A personalized prescription for cancer treatment

'Mini organ' technique provides insight into the molecular basis of bowel cancer, and hope for future treatment.

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HANS CLEVERS 2017

Colorectal, or bowel, cancer is a leading cause of death in adults. The condition is difficult to treat because the makeup and development of bowel tumours differs from patient to patient. A generic approach often fails.

Scientists from the University of Utrecht in The Netherlands, and Oxford University in the United Kingdom, propose a more personalized approach to bowel cancer starting with the molecular composition of the tumour itself. Their research reveals features specific to each cancer patient, while also highlighting common molecular signatures of the disease.

The study makes use of a new technology known as ‘organoids’, in which a small tissue sample can be grown in the lab into a long-lived, simplified, miniature organ, containing all the cell types of the original tissue. Co-author Hans Clevers explains that the bowel was “where we first worked out the procedure to establish organoids.”

The researchers generated organoids from tumours and healthy tissue in seven bowel cancer patients. They then examined the proteins found in each organoid— its ‘proteome’—comparing these between patients, and between cancerous and non-cancerous tissues.

Of the thousands of proteins identified, around 400 differed between tumour and healthy organoids from each patient. This was far greater than the number of active genes differing between the same tissues, emphasizing the useful additional perspective provided by the proteome.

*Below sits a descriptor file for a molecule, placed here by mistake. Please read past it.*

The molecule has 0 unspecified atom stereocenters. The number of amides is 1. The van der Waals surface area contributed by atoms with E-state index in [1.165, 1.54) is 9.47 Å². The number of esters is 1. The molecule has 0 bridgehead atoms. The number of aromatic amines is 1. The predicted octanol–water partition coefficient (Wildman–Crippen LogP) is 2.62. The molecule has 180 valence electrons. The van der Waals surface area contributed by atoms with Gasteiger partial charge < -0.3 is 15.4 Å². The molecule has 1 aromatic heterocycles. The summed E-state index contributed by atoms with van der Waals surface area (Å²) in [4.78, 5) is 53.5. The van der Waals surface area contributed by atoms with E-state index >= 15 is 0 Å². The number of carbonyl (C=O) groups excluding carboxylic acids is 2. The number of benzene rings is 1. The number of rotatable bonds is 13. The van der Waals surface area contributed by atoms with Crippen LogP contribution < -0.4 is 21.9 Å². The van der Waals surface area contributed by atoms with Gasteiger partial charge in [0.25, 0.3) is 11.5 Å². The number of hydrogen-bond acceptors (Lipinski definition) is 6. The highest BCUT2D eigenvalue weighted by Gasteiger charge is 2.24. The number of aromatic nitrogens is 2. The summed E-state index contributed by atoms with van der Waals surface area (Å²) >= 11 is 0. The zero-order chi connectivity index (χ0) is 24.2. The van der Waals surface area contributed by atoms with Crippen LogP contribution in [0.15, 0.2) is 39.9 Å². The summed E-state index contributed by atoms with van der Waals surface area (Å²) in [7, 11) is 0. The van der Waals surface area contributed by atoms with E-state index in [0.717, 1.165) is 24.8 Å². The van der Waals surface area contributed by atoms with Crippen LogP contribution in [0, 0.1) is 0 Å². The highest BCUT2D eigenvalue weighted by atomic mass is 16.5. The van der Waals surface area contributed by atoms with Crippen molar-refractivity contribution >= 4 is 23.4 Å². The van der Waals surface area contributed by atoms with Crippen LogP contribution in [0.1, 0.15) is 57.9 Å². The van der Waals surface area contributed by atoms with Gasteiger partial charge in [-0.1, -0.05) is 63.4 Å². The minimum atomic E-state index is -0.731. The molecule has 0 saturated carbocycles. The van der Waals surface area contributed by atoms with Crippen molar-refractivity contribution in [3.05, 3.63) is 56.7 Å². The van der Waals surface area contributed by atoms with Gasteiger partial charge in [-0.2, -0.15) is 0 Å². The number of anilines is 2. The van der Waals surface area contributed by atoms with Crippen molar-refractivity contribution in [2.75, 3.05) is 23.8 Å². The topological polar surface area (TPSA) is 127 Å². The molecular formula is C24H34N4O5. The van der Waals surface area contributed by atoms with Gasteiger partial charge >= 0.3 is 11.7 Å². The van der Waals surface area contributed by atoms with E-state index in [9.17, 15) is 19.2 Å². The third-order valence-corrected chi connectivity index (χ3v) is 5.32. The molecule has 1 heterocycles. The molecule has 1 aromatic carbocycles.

The team next identified proteins implicated in tumour development. For instance, one patient’s tumour organoid had diminished levels of a protein, MSH3, which is responsible for repairing mistakes in DNA. MSH3 deficiency can cause the genome to become unstable, and has already been associated with colorectal cancer.

In fact, many proteins are implicated in genome stability, and deficiencies in any of these may cause cancer. The type of instability —what part of the genome is affected— can be crucial to a patient’s response to treatment. Thus, knowing which proteins are diminished may help provide targeted treatments and improve chances of survival.

The levels of other proteins, around 300, were varied in the tumour organoids of all patients, and may prove to be valuable markers for colorectal cancer.

Overall, the organoid technology explored by the Utrecht-Oxford team represents a marked advance over previous methods for exploring treatment options, and is less intrusive than repeated testing on actual patients. Clevers reports that the technique is already being trialled in a range of other cancers including pancreatic, prostate, breast and ovarian cancers

References

  1.  | Cristobal, A., van den Toom, H. W. P., van de Wetering, M., Clevers, H., Heck, A. J. R. et al. Personalized proteome profiles of healthy and tumor colon organoids reveal both individual diversity and basic features of colorectal cancer. Cell Reports 18, 263—274 (2017). | article

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